Judge Ryan Keefer asks the question...can the fourth film in a seven film directorial filmography really be considered a forgotten classic?
Our review of Jackie Brown (Blu-ray), published October 17th, 2011, is also available.
"Half a million dollars will always be missed."
After Quentin Tarantino's breakout sophomore success following Reservoir Dogs with the landmark Pulp Fiction, the big rush in Hollywood was to find out what Tarantino would be doing next. And damn if he didn't put a reputable cast together in Robert DeNiro (Heat, Ronin), his Pulp Fiction discovery in Samuel L. Jackson, Bridget Fonda (Point of No Return), along with the requisite Tarantino reclamation projects in Robert Forster (Delta Force) and, playing the title character, Pam Grier (Coffy). So how does Jackie Brown do when given the long-overdue DVD Verdict treatment?
Facts of the Case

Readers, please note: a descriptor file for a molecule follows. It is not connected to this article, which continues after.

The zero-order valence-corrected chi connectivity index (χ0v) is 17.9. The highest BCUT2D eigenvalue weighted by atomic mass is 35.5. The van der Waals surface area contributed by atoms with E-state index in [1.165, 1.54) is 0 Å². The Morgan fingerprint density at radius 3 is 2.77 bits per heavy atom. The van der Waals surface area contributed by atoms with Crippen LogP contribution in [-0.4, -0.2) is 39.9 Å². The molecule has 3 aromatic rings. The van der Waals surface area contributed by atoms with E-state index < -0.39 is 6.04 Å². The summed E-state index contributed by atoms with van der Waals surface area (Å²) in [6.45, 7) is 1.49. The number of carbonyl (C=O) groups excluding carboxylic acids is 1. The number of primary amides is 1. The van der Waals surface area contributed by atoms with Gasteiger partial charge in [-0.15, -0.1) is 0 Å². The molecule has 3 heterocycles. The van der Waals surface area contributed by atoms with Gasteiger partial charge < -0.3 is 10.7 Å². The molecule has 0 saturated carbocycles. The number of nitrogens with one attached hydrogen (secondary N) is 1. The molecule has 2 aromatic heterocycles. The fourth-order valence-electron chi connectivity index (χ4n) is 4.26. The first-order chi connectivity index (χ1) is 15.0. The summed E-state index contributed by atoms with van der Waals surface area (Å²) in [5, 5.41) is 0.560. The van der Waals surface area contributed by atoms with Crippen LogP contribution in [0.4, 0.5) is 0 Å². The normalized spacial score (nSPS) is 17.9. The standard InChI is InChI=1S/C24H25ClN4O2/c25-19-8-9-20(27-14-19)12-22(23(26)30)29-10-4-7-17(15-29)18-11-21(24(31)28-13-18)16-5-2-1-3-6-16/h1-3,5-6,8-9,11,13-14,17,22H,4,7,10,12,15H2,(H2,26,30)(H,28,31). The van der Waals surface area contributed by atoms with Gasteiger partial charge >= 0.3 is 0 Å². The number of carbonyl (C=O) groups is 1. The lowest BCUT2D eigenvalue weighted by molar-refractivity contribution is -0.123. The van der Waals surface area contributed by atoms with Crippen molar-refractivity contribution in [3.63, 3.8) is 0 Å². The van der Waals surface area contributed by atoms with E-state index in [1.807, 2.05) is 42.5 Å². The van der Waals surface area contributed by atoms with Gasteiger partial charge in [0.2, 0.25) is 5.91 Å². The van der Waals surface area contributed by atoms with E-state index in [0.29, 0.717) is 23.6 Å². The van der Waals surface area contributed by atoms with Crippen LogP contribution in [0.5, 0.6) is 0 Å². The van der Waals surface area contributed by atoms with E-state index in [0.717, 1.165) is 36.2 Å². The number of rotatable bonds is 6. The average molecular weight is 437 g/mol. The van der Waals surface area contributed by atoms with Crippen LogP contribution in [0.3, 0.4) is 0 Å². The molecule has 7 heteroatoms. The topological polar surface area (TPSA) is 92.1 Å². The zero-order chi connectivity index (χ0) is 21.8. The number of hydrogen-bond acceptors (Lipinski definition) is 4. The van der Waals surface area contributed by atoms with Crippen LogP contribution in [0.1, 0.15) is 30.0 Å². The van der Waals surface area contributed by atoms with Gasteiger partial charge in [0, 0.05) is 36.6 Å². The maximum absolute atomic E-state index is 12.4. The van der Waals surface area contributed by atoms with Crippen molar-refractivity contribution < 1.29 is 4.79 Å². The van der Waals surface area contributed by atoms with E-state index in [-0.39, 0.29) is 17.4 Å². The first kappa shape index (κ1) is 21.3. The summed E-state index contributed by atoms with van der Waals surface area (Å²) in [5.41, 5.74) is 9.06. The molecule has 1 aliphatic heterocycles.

This is another in a long running series of films adapted from books by Elmore Leonard. Films such as Hombre, Get Shorty and Out of Sight have been adapted from his novels, and this, an adaptation of Rum Punch, is arguably the most enjoyable. Grier plays the title character, an airline stewardess on an LA to Mexico route. She had been busted for drugs a decade ago, and is working for an airline that pays her $16,000 a year. As a side job, she smuggles money into the US on her return trips to Ordell Robbie (Jackson), a gun runner who, according to Forster's character, was "in the drug business, except the money's moving in the wrong direction." Forster plays Max Cherry, a bail bondsman who has been in the business for far too long, and posts a bond for Jackie after she is busted with a small amount of cocaine on her, a gift from Ordell's big client in Mexico. Ordell however, is getting pursued by the ATF, and wants to bring the rest of his money in from Mexico, over $500,000. So Jackie has to bring the money in for Robbie, while avoiding the very watchful eye of the ATF (including Batman himself, Michael Keaton). Hopefully Ordell's perpetually stoned accomplices (DeNiro and Fonda) don't decide that they want the money for themselves, while maintaining a good friendship with Cherry. Throw in the temptation to walk away with a half a million dollars, and the double crosses are almost as plentiful as Ordell's use of the n-word.